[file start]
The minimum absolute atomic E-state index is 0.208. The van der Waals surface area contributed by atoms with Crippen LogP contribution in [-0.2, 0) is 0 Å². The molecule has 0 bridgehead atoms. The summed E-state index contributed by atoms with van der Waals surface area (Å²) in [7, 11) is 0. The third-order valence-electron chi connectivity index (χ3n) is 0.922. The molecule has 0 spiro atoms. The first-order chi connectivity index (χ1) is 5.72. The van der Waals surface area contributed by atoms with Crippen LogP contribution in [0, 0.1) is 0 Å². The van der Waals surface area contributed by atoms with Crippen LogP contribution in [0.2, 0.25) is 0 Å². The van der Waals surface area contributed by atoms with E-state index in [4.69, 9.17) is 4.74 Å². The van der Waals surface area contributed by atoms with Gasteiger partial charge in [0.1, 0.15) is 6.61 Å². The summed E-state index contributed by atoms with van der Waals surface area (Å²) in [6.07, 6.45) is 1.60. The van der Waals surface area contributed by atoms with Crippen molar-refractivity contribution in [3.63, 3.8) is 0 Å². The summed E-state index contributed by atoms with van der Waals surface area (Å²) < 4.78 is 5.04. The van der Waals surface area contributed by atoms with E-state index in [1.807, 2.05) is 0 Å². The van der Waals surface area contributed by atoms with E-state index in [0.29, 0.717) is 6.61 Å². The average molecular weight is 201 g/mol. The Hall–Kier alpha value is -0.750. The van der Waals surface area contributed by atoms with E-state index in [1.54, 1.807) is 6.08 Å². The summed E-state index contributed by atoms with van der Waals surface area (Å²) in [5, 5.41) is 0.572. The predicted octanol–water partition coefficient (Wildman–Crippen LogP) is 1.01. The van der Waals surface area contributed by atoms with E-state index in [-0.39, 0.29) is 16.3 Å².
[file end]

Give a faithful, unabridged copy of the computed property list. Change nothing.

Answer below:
The minimum absolute atomic E-state index is 0.208. The van der Waals surface area contributed by atoms with Crippen LogP contribution in [-0.2, 0) is 0 Å². The molecule has 0 bridgehead atoms. The summed E-state index contributed by atoms with van der Waals surface area (Å²) in [7, 11) is 0. The third-order valence-electron chi connectivity index (χ3n) is 0.922. The molecule has 0 spiro atoms. The first-order chi connectivity index (χ1) is 5.72. The van der Waals surface area contributed by atoms with Crippen LogP contribution in [0, 0.1) is 0 Å². The van der Waals surface area contributed by atoms with Crippen LogP contribution in [0.2, 0.25) is 0 Å². The van der Waals surface area contributed by atoms with E-state index in [4.69, 9.17) is 4.74 Å². The van der Waals surface area contributed by atoms with Gasteiger partial charge in [0.1, 0.15) is 6.61 Å². The summed E-state index contributed by atoms with van der Waals surface area (Å²) in [6.07, 6.45) is 1.60. The van der Waals surface area contributed by atoms with Crippen molar-refractivity contribution in [3.63, 3.8) is 0 Å². The summed E-state index contributed by atoms with van der Waals surface area (Å²) < 4.78 is 5.04. The van der Waals surface area contributed by atoms with E-state index in [1.807, 2.05) is 0 Å². The van der Waals surface area contributed by atoms with E-state index in [0.29, 0.717) is 6.61 Å². The average molecular weight is 201 g/mol. The Hall–Kier alpha value is -0.750. The van der Waals surface area contributed by atoms with E-state index in [1.54, 1.807) is 6.08 Å². The summed E-state index contributed by atoms with van der Waals surface area (Å²) in [5, 5.41) is 0.572. The predicted octanol–water partition coefficient (Wildman–Crippen LogP) is 1.01. The van der Waals surface area contributed by atoms with E-state index in [-0.39, 0.29) is 16.3 Å².